“They were having trouble cutting through and struggling to get to potential donors,” explains Michael Johnson. “They were flat-lining in research because people weren’t really sure what they stood for. We spent a lot of time with them last year agreeing a new ‘positioning’, which essentially means they are going to become much more ‘agit’ again.”
However, translating this new stance while retaining the charity’s symbol and use of Gill Sans type proved difficult. “So we started experimenting with hand-drawn versions of Gill, to make it look less formal,” Johnson says. “Then we had the breakthrough thought of getting children to draw the fonts (children helping save the children, if you like).”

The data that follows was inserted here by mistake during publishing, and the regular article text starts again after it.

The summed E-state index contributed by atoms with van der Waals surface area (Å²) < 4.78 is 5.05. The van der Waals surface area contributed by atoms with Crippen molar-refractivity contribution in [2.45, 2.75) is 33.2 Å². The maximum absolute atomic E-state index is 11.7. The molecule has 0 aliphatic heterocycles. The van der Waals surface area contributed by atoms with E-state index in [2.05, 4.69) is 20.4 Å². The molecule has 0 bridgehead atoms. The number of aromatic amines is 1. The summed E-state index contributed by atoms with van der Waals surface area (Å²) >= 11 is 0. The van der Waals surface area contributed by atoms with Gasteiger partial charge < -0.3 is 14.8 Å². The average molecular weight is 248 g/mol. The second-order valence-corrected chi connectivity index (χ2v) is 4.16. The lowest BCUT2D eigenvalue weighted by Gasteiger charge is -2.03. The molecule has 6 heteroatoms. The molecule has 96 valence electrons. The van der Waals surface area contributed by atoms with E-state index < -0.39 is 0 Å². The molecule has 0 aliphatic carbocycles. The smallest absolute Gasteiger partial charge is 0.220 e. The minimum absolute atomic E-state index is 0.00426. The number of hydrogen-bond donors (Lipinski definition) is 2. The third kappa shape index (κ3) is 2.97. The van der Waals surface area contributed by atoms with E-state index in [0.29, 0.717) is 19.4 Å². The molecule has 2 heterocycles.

The studio made a worksheet with very light outlines of Gill bold and regular, and the symbol, and enlisted the help of several local schools. Weeks later, and with over a hundred to choose from, they picked 14 weights, from ten kids, which Monotype helped to digitise.
The resulting typefaces, along with a re-drawn symbol and new slogan will appear in UK campaigns for the charity.